The secret to good organization is to divide and conquer your storage space. And one of the easiest ways to maximize storage space in the shop is to take control of the chaos in your shop drawers.
A drop-in grid system (pictured above) is an ideal way to organize shallow drawers. The system consists of identical strips made from 1/4" hardboard. The strips are notched so they interlock to form a secure grid. Then, it’s just a matter of fitting them together and slipping the grid into the drawer.
A simple grid system works well for shallow drawers, but it’s all too easy for stuff to get lost in deep drawers. To solve this problem, I like to divide each deep drawer into two layers. For the bottom layer, I made a divided box. When you measure for the box, you’ll want to leave a 1/16" gap between the box and the drawer. This way you can take the box out if you ever need to.
The dividers are dadoed into the sides of the insert box. They also accept subdividers, so you can customize the box for whatever you need to store.
To take advantage of the space above the box, I made some totes to rest on top. Each tote has a pair of fixed dividers and a handle. Besides making it easy to organize small items, you can remove a tote from the drawer and take it right where it’s needed.
Making the totes is similar to making the divided box. But there are some things to keep in mind while building them. It’s a good idea to allow a 1/16" gap between the totes. This makes it easy to slip one tote in place while the other is in the drawer. You’ll also notice that the rabbets and dadoes for the tote dividers are cut in the front and back pieces, not the sides like in the divided box. And don’t forget to cut notches for the wood handle and the groove for the 1/4" hardboard bottom.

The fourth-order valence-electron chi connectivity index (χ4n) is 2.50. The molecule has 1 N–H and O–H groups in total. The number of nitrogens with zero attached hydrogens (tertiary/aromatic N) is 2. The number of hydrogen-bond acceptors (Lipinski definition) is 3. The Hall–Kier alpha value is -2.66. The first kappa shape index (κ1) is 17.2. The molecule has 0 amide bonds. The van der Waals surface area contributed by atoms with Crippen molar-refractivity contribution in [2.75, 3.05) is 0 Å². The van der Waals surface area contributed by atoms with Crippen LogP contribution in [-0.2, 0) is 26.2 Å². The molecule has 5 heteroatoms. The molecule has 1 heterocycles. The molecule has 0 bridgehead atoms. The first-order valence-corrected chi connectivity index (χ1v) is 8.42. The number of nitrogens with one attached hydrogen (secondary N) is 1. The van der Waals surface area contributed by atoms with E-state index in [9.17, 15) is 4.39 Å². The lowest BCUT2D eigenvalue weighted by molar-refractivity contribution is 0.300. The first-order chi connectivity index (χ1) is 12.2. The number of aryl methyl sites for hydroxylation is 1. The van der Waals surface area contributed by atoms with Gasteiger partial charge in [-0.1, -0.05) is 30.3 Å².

A good option for storing small hardware is to use “watchmaker’s cases.” But to keep them organized in drawers, I made a couple of inserts with cutouts in them to hold them in place. The photo shows round cases of different sizes. After cutting a 1/4" hardboard insert to fit the drawer (remember the 1/16" clearance), arrange the cases on the hardboard and trace their shapes. Then, you can cut the holes.
You could just use one insert and set it on the bottom of your drawer. But the cases I used weren’t very tall. So, I built a second insert to set on top of the bottom insert. The upper insert is only half the length of the drawer, so you can slide it out of the way. To keep the cases from falling through, you’ll want to attach it to a base made from MDF or plywood. Runners. To provide clearance between the upper and lower inserts, I added runners to the bottom edges of the upper insert. You’ll just need to make sure the runners are high enough to clear the cases on the bottom.